Stoa of Attalos

Athens, Greece

The Stoa of Attalos was a covered walkway or portico in the Agora of Athens. It was built by and named after King Attalos II of Pergamon, who ruled between 159 BC and 138 BC. The current building was reconstructed in 1952–1956 by American architects along with the Greek architect Ioannis Travlos and the Greek Civil Engineer Yeoryios Biris.

Typical of the Hellenistic age, the stoa was more elaborate and larger than the earlier buildings of ancient Athens. The stoa's dimensions are 115 by 20 metres and it is made of Pentelic marble and limestone. The building skillfully makes use of different architectural orders. The Doric order was used for the exterior colonnade on the ground floor with Ionic for the interior colonnade. This combination had been used in stoas since the Classical period and was by Hellenistic times quite common. On the first floor of the building, the exterior colonnade was Ionic and the interior Pergamene. Each story had two aisles and twenty-one rooms lining the western wall. The rooms of both stories were lighted and vented through doorways and small windows located on the back wall. There were stairways leading up to the second story at each end of the stoa.

History

The stoa is identified as a gift to the city of Athens for the education that Attalos received there. A dedicatory inscription engraved on the architrave states that it was built by Attalos II, who was ruler of Pergamon from 159 BC to 138 BC.

The stoa was in frequent use until it was destroyed by the Heruli in 267. The ruins became part of a fortification wall, which made it easily seen in modern times. In 1952-1956, the stoa was fully reconstructed and the Ancient Agora Museum was created by the American School of Classical Studies at Athens, with funding donated by the Rockefeller family.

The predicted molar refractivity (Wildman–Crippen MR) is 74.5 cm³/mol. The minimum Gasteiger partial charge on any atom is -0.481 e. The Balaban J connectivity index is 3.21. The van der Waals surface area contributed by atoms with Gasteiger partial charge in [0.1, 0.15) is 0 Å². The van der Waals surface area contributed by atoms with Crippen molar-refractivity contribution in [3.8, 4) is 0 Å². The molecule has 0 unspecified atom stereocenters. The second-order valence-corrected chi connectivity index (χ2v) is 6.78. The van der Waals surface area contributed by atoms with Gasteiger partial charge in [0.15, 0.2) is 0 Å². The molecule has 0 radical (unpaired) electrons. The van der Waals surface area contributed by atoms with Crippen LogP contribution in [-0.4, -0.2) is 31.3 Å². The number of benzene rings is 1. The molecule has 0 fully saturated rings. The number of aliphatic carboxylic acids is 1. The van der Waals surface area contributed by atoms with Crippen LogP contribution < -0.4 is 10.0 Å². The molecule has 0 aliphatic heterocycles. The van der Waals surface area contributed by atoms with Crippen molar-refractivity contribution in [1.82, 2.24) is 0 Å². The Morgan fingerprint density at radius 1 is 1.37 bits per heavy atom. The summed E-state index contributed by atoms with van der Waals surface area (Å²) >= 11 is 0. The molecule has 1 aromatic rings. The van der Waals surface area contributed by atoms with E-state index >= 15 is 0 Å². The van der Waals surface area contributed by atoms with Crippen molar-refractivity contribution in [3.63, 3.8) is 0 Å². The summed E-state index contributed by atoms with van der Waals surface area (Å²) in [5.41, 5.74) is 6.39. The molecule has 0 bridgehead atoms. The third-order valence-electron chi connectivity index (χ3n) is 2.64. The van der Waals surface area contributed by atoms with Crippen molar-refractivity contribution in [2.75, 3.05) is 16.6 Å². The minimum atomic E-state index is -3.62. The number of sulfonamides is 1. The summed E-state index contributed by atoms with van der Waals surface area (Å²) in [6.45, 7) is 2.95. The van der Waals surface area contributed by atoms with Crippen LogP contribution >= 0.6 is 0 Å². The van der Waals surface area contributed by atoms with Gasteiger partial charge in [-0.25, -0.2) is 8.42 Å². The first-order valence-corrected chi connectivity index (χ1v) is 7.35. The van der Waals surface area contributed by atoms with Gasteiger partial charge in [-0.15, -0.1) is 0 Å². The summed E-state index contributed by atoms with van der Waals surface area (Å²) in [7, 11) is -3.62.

Museum of the Ancient Agora

The Stoa of Attalos houses the Museum of the Ancient Agora. Its exhibits are mostly connected with the Athenian democracy. The collection of the museum includes clay, bronze and glass objects, sculptures, coins and inscriptions from the 7th to the 5th century BC, as well as pottery of the Byzantine period and the Turkish conquest.

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Athens, Greece
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Details

Founded: 159 BCE (1952-1956)
Category: Cemeteries, mausoleums and burial places in Greece

Rating

4.7/5 (based on Google user reviews)

User Reviews

Andrey Kiseliov (9 months ago)
Interesting museum. Situated on the territory of the Roman Agora.
Lene Wilhelmsen (9 months ago)
Loved it! Great exhibition. Crowds could be managed better and sign more explanatory. But still great :)
D Luce (10 months ago)
Stunning location, incredible architecture. A must see for a tourist (and entry is heavily subsidised for students). The building is a reconstruction of the original Stoa and it houses a museum of many ancient relics.
Marcel Pirosca (10 months ago)
Especially liked the statue of Alexander the Great on the second floor. Below are two pictures I took there. One is of Alexander and the other it's how I imagined the ancient stoa back in the day.
Vladimer Shioshvili (12 months ago)
The place is spacious, not crowded and we'll designed. And most of all it is picturesque. Explore the museum's fairly representative collection of artifacts from various time periods.
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